Subject(s)
Depression , Health Behavior , Students , Substance-Related Disorders , Humans , Female , Students/psychology , Students/statistics & numerical data , Male , Depression/epidemiology , Ukraine/epidemiology , Substance-Related Disorders/epidemiology , Substance-Related Disorders/psychology , Young Adult , Universities , Cross-Sectional Studies , Adolescent , Adult , Prevalence
7.
Drug Alcohol Depend ; 259: 111314, 2024 Jun 01.
Article in English | MEDLINE | ID: mdl-38696932

ABSTRACT

BACKGROUND: Substance use disorders are highly prevalent in people within the criminal justice system. Psychological programs are the most common type of treatment available and have been shown to decrease recidivism, but dropping out of treatment is common. Risk factors associated with treatment dropout remain unclear in this setting, and whether the risk factors differ by treatment form (group-based vs. individual). METHODS: Outcome (treatment dropout) was defined as not finishing the program due to client's own wish, misbehavior, no-shows, or because program leader found client to be unsuitable. Predictors of treatment dropout included a comprehensive set of individual-level clinical, socioeconomic, and crime-related pre-treatment characteristics. Multivariable regression models were used to estimate the associations between predictors and dropout. FINDINGS: The study cohort included 5239 criminal justice clients who participated in a psychological treatment program (group-based or individual). Multivariable logistic regression models showed that female sex (OR=1.64, 95% CI 1.20-2.25), age (0.99, [0.97-1.00]), sentence length (0.98, [0.97-0.98]), higher education (0.54, [0.28-1.00]), number of violent offenses (1.03, [1.01-1.05]), and anxiety disorders (1.32, [1.01-1.72]) were associated with dropout from the individual treatment program. For the group-based program, age (OR=0.98, 95% CI 0.96-1.00), sentence length (OR=0.96, 95% CI 0.94-0.98), stimulant use disorder (OR=1.48, 95%, 1.00-2.19), and self-harm (OR 1.52, 95% CI 1.00-2.34) were associated with dropout. CONCLUSIONS: We identified certain sociodemographic, crime-related, and clinical characteristics that were particularly important in predicting dropout from psychological treatment. Further, we find that there are similarities and differences in predictors of dropout from group-based and individual treatment forms.


Subject(s)
Criminal Law , Patient Dropouts , Substance-Related Disorders , Humans , Male , Female , Patient Dropouts/psychology , Adult , Substance-Related Disorders/therapy , Substance-Related Disorders/epidemiology , Substance-Related Disorders/psychology , Risk Factors , Middle Aged , Cohort Studies , Young Adult , Crime/psychology
8.
Aerosp Med Hum Perform ; 95(6): 313-320, 2024 Jun 01.
Article in English | MEDLINE | ID: mdl-38790122

ABSTRACT

INTRODUCTION: An Australasian Airline's Alcohol and Other Drug (AOD) Program demonstrates abstinence rates that exceed those of general AOD programs. The reasons for this are unclear. The purpose of this research was to develop a theory as to why this program is successful.METHODS: A qualitative examination following grounded theory methodology was undertaken. AOD program patients and healthcare professionals were interviewed until content saturation was reached. Data analysis followed grounded theory to identify the key concepts associated with the program's success.RESULTS: The core theory that emerged highlighted the pivotal roles of a strong employee-company relationship, shared values, and a safety-focused culture in explicating the program's success. This moves beyond the "carrot and stick" model of motivation, where belonging to this organization and safety consciousness serve as powerful drivers for abstinence. Challenges and barriers highlighted some unique challenges to the program in managing the coronavirus pandemic and the difference in approach to substance use in community spaces versus safety-critical employment.DISCUSSION: This research expands the understanding of this AOD program's success in a safety-critical industry, emphasizing the elements of a working relationship that are beyond positive or negative reinforcement. Future research should work to quantify and test the generalizability of these findings.Nairn J, Bell E, Myers J, Higgins M, Johnston B, Newton-Howes G. A grounded theory exploration of addictions treatment within a commercial airline setting. Aerosp Med Hum Perform. 2024; 95(6):313-320.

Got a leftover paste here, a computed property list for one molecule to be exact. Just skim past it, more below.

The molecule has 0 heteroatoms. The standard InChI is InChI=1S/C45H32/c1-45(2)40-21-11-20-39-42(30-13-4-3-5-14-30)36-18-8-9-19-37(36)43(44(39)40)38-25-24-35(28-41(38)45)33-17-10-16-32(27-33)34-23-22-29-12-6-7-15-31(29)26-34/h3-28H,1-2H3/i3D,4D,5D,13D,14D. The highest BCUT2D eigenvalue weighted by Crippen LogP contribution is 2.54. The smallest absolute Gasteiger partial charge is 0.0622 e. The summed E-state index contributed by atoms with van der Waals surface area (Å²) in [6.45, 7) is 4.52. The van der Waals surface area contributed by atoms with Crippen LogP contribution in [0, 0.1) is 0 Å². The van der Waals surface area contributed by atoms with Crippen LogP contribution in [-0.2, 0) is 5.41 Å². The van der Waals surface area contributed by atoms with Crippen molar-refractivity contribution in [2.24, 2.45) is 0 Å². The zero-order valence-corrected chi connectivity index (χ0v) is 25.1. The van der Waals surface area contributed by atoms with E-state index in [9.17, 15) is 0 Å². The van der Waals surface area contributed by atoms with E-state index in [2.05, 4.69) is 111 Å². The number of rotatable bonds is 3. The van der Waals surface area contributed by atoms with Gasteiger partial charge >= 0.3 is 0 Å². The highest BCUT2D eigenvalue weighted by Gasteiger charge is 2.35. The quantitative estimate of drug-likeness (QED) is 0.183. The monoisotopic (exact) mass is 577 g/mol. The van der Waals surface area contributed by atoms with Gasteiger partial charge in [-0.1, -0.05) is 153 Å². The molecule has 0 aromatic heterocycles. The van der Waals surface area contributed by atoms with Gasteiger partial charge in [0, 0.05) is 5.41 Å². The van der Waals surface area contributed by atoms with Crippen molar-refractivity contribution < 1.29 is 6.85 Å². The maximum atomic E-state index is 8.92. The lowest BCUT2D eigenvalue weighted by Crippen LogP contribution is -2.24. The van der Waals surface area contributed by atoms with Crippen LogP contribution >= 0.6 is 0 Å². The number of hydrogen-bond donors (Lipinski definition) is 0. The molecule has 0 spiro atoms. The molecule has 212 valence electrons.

Subject(s)
Grounded Theory , Substance-Related Disorders , Humans , Substance-Related Disorders/therapy , Substance-Related Disorders/psychology , Male , Qualitative Research , Adult , Female , COVID-19 , Australia , Middle Aged
9.
Ann Epidemiol ; 94: 113-119, 2024 Jun.
Article in English | MEDLINE | ID: mdl-38734191

ABSTRACT

PURPOSE: Transgender youth (those whose gender identity differs from their sex assigned at birth) experience stigma and discrimination that can place them at increased risk for poor health outcomes compared with cisgender youth (those whose gender identity aligns with their sex assigned at birth). Limited population-based data exist on disparities among transgender and cisgender youth. METHODS: We examined differences in experiences of violence, substance use, mental health, suicide, sexual behavior, unstable housing, parental monitoring, and school connectedness among 98,174 transgender and cisgender high school students using data from 18 states that included an item to assess transgender identity on their 2021 Youth Risk Behavior Survey. RESULTS: Overall, 2.9% of students identified as transgender and 2.6% questioned whether they were transgender. Among transgender students, 71.5% reported that their mental health was not good, 32.3% had attempted suicide, and 29.0% experienced sexual violence. Transgender students were more likely than cisgender students to report experiences of violence, substance use, poor mental health, suicide risk, some sexual risk behaviors, and unstable housing, and were less likely to report feeling connected to others at school. CONCLUSIONS: Interventions that can address the causes of these adverse outcomes and promote the health and wellbeing of transgender youths are warranted.